As promised in the previous post, here's a brief synopsis of our Recessionary adventures thus far.
To recap--many individuals lost their shirts last fall and again this spring when they first failed to pay attention to their investments (mostly in mutual funds via 401(k)s) and then refused to look at the carnage afterwards, as if it were going to go away.
My fiscal disaster was a bit different. Having been laid off by my employer last summer (oddly enough, by mutual agreement more or less), I first got my various retirement funds transferred into my own accounts so I could move the funds around into high-yielding investments whose interest and/or dividends promised to give me enough income to undertake a completely freelance writing career while improving my rental home portfolio.
Well, that plan went in the tank when pretty much everything that I or anyone else owned in the way of stocks and bonds went the way of the dodo in two phases. This is nothing I haven't been through before as a former stockbroker myself in the late 1970s and early 1980s. In fact, I distinctly remember the great Hunt Brothers silver crash which took silver from roughly $55 an ounce down to about $10 or less in what seemed like the twinkling of an eye. Paul Volcker's Fed jawboned Federal authorities who simply raised the margin requirements on silver from 10% to 50%. And the brothers who--similar to speculator Curtis Jadwyn in Frank Norris' excellent and mostly forgotten novel "The Pit" had almost cornered the market on silver--were forced to liquidate on margin call but found no buyers at $55. More like $10. Wipe out. (BTW, it mystifies me why some flavor of this wasn't put into force when speculators drove oil up to an unsustainable $147 a barrel last spring.)
Anyhow, back in March 1980, people went nuts, came in off the street to look at our tape (the old Dean Witter Reynolds, no PCs back then) and babble in terror. I myself stared blankly at my console (a green CRT) watching the plunging numbers as the market squealed in terror. I figured I'd be out on the street corner the next day selling apples. I remember breaking into a cold sweat. You had to be there.
Well, it was mainly the Hunt Brothers who got wiped out, actually. The market not only stabilized. It quietly and almost imperceptively began to morph into what eventually became the great Reagan Bull Market as interest rates peaked in the stratosphere and began to decline. Meanwhile, as Reagan's tax cuts took hold business got juiced as well.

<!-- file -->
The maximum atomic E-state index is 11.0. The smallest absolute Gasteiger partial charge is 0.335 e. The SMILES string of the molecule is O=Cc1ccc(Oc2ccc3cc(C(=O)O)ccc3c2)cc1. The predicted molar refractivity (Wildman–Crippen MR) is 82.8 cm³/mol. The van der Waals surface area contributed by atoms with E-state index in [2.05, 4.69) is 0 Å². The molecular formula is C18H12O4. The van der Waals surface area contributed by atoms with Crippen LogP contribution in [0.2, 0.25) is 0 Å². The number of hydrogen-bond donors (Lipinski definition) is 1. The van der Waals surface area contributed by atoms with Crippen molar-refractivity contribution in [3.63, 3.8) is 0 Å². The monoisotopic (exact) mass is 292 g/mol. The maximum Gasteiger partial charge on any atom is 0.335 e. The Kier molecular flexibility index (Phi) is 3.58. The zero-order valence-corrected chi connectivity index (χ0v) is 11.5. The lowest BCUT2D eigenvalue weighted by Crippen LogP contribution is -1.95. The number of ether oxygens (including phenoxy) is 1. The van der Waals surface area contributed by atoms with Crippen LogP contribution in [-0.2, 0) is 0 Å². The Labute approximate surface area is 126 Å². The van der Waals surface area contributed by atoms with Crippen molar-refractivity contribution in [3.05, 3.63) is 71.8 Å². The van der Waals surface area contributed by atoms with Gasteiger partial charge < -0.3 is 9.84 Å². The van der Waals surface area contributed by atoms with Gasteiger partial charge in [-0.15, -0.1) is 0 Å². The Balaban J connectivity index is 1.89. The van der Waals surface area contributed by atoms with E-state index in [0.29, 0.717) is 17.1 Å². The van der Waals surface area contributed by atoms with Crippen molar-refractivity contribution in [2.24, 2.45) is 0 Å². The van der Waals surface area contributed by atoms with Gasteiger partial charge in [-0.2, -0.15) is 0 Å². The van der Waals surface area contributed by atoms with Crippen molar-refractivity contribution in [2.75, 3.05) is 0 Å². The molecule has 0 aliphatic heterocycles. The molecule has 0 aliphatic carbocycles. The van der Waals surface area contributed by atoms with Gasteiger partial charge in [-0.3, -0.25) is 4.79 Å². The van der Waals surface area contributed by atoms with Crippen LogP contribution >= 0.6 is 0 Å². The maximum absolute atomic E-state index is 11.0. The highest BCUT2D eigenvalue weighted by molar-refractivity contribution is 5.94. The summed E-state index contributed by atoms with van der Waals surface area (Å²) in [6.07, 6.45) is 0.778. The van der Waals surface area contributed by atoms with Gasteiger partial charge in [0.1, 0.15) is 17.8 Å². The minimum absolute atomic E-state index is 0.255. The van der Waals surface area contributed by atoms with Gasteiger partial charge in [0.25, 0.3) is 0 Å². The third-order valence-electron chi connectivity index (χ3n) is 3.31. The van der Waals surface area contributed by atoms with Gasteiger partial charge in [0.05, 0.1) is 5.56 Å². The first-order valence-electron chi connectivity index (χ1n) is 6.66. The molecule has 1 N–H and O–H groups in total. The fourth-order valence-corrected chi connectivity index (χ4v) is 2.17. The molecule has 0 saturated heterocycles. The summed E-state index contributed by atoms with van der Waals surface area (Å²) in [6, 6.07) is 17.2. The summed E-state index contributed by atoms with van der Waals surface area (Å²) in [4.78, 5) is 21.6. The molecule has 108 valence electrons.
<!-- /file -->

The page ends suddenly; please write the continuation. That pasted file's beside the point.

Our current financial megadisaster, however, is different from the silver crash, different even from the brief, terrifying 1987 crash, and different from the short, savage "dot bomb" that first hit in the spring of 1999 (during Clinton, not Bush whom revisionist economists prefer to blame for it). The current meltdown--which I first regarded as "Great Depression II" but have now decided to call "The Great Recession of 2007-2010"--is turning out to be far more systemic than 1999 because it actually involved savaging most Americans who worked for a living. It hit their phantom nest eggs (their homes, which plummeted disastrously in value) as well as their own retirement portfolios. Many will never recover because they don't understand what happened or how to fix their portfolios, courtesy largely of a public education system that teaches people about multiculturalism but ignores the simple mechanics of wealth building.
The reason for the current debacle, the massive housing bubble, was in fact a house of cards that actually began to be built in the early 1970s by Democrats in Congress who slowly turned Fannie Mae and Freddie Mac into a free money pot for unqualified homebuyers who eventually sought the American dream on no money down, no documented income, and interest-only payments. The more unqualified people who were given mortgages they couldn't afford, the more pressure built on house prices. And the higher the prices, the more individuals and lenders panicked either to buy housing at any price or to loan money for them without even the most rudimentary kind of financial vetting.
This was, in short, a Ponzi scheme that only accelerated in the Clinton era. Unfortunately, it blew up on Bush's watch, even though he tried to get some sensible legislation through Congress to throttle this runaway train during his second term. It went down to defeat. The American people were next.
The Great Recession was and is the result, in the end, of the greatest credit binge in history, led by a left-leaning Congress that never really had a clue as to what was in store. And to their discredit, even the Repubs who led Congress from roughly 1994 through 2006 climbed on the train rather than putting the brakes on gently before it was too late.
That's where we are now. Lending standards have now tightened to where it's tough to get credit anymore unless you have a pristine record AND a job--a rare combo these days. And, ominously, Congress is scheming to impose ruinously inflationary and business busting nonsense like nationalized healthcare and cap-and-trade (read Luther in this blog). But I'll rant about some of this later. Our next installment is a brief update on how I personally began to climb out of the current economic mess. You can do it, too.